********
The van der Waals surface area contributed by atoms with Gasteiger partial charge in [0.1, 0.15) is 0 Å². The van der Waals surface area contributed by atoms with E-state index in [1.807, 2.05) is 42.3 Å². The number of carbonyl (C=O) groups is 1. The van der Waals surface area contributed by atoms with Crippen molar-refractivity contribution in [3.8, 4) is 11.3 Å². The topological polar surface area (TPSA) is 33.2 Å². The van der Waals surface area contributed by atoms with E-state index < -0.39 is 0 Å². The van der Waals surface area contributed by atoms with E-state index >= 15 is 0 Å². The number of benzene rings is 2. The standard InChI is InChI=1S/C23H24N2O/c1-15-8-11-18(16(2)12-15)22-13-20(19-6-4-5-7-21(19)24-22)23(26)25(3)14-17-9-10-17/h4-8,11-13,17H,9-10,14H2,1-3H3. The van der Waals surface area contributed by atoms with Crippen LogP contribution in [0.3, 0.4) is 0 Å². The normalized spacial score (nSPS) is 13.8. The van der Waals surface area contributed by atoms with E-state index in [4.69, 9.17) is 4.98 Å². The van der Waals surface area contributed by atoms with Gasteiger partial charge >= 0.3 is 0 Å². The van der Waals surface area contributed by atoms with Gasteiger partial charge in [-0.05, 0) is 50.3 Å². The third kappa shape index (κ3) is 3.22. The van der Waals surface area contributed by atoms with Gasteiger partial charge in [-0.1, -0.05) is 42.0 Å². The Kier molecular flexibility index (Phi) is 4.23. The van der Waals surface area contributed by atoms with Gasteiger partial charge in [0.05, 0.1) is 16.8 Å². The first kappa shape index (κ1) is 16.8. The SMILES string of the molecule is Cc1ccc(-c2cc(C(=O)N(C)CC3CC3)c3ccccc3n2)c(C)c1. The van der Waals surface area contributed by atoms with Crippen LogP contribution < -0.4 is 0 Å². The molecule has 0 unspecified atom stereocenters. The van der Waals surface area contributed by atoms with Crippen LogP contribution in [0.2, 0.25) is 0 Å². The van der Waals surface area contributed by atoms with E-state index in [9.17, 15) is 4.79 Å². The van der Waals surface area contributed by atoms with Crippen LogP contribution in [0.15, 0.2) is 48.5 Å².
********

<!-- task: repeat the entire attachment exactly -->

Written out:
The van der Waals surface area contributed by atoms with Gasteiger partial charge in [0.1, 0.15) is 0 Å². The van der Waals surface area contributed by atoms with E-state index in [1.807, 2.05) is 42.3 Å². The number of carbonyl (C=O) groups is 1. The van der Waals surface area contributed by atoms with Crippen molar-refractivity contribution in [3.8, 4) is 11.3 Å². The topological polar surface area (TPSA) is 33.2 Å². The van der Waals surface area contributed by atoms with E-state index < -0.39 is 0 Å². The van der Waals surface area contributed by atoms with E-state index >= 15 is 0 Å². The number of benzene rings is 2. The standard InChI is InChI=1S/C23H24N2O/c1-15-8-11-18(16(2)12-15)22-13-20(19-6-4-5-7-21(19)24-22)23(26)25(3)14-17-9-10-17/h4-8,11-13,17H,9-10,14H2,1-3H3. The van der Waals surface area contributed by atoms with Crippen LogP contribution in [0.3, 0.4) is 0 Å². The normalized spacial score (nSPS) is 13.8. The van der Waals surface area contributed by atoms with E-state index in [4.69, 9.17) is 4.98 Å². The van der Waals surface area contributed by atoms with Gasteiger partial charge >= 0.3 is 0 Å². The van der Waals surface area contributed by atoms with Gasteiger partial charge in [-0.05, 0) is 50.3 Å². The third kappa shape index (κ3) is 3.22. The van der Waals surface area contributed by atoms with Gasteiger partial charge in [-0.1, -0.05) is 42.0 Å². The Kier molecular flexibility index (Phi) is 4.23. The van der Waals surface area contributed by atoms with Gasteiger partial charge in [0.05, 0.1) is 16.8 Å². The first kappa shape index (κ1) is 16.8. The SMILES string of the molecule is Cc1ccc(-c2cc(C(=O)N(C)CC3CC3)c3ccccc3n2)c(C)c1. The van der Waals surface area contributed by atoms with Crippen LogP contribution < -0.4 is 0 Å². The molecule has 0 unspecified atom stereocenters. The van der Waals surface area contributed by atoms with Crippen LogP contribution in [0.2, 0.25) is 0 Å². The van der Waals surface area contributed by atoms with E-state index in [9.17, 15) is 4.79 Å². The van der Waals surface area contributed by atoms with Crippen LogP contribution in [0.15, 0.2) is 48.5 Å².